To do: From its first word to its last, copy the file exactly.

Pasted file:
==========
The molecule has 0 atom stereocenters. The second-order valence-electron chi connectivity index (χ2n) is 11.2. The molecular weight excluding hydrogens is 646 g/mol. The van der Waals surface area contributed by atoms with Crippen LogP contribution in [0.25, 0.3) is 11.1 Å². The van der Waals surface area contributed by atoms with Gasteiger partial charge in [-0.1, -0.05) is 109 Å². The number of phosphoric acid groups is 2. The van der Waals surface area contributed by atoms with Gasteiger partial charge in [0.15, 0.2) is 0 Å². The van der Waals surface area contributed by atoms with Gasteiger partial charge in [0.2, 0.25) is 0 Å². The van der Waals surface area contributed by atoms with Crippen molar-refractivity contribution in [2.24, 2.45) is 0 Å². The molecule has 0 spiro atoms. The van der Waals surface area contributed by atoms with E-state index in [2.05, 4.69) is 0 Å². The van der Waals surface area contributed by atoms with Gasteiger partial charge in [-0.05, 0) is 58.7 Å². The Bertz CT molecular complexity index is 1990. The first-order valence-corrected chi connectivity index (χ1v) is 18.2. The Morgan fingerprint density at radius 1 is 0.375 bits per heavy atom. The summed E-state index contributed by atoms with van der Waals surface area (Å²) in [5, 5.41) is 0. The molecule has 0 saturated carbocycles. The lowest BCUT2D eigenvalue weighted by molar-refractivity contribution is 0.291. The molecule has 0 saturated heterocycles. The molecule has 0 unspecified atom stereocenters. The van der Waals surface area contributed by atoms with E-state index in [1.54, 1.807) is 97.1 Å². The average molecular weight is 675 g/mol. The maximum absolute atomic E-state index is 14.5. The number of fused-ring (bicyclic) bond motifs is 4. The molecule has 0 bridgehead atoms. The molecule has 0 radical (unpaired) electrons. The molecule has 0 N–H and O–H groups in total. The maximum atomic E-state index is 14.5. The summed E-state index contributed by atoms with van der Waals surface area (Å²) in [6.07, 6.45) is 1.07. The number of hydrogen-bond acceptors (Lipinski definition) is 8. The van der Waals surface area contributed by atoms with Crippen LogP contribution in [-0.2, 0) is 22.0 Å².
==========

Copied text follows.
The molecule has 0 atom stereocenters. The second-order valence-electron chi connectivity index (χ2n) is 11.2. The molecular weight excluding hydrogens is 646 g/mol. The van der Waals surface area contributed by atoms with Crippen LogP contribution in [0.25, 0.3) is 11.1 Å². The van der Waals surface area contributed by atoms with Gasteiger partial charge in [-0.1, -0.05) is 109 Å². The number of phosphoric acid groups is 2. The van der Waals surface area contributed by atoms with Gasteiger partial charge in [0.15, 0.2) is 0 Å². The van der Waals surface area contributed by atoms with Gasteiger partial charge in [0.2, 0.25) is 0 Å². The van der Waals surface area contributed by atoms with Crippen molar-refractivity contribution in [2.24, 2.45) is 0 Å². The molecule has 0 spiro atoms. The van der Waals surface area contributed by atoms with E-state index in [2.05, 4.69) is 0 Å². The van der Waals surface area contributed by atoms with Gasteiger partial charge in [-0.05, 0) is 58.7 Å². The Bertz CT molecular complexity index is 1990. The first-order valence-corrected chi connectivity index (χ1v) is 18.2. The Morgan fingerprint density at radius 1 is 0.375 bits per heavy atom. The summed E-state index contributed by atoms with van der Waals surface area (Å²) in [5, 5.41) is 0. The molecule has 0 saturated carbocycles. The lowest BCUT2D eigenvalue weighted by molar-refractivity contribution is 0.291. The molecule has 0 saturated heterocycles. The molecule has 0 unspecified atom stereocenters. The van der Waals surface area contributed by atoms with E-state index in [1.54, 1.807) is 97.1 Å². The average molecular weight is 675 g/mol. The maximum absolute atomic E-state index is 14.5. The number of fused-ring (bicyclic) bond motifs is 4. The molecule has 0 bridgehead atoms. The molecule has 0 radical (unpaired) electrons. The molecule has 0 N–H and O–H groups in total. The maximum atomic E-state index is 14.5. The summed E-state index contributed by atoms with van der Waals surface area (Å²) in [6.07, 6.45) is 1.07. The number of hydrogen-bond acceptors (Lipinski definition) is 8. The van der Waals surface area contributed by atoms with Crippen LogP contribution in [-0.2, 0) is 22.0 Å².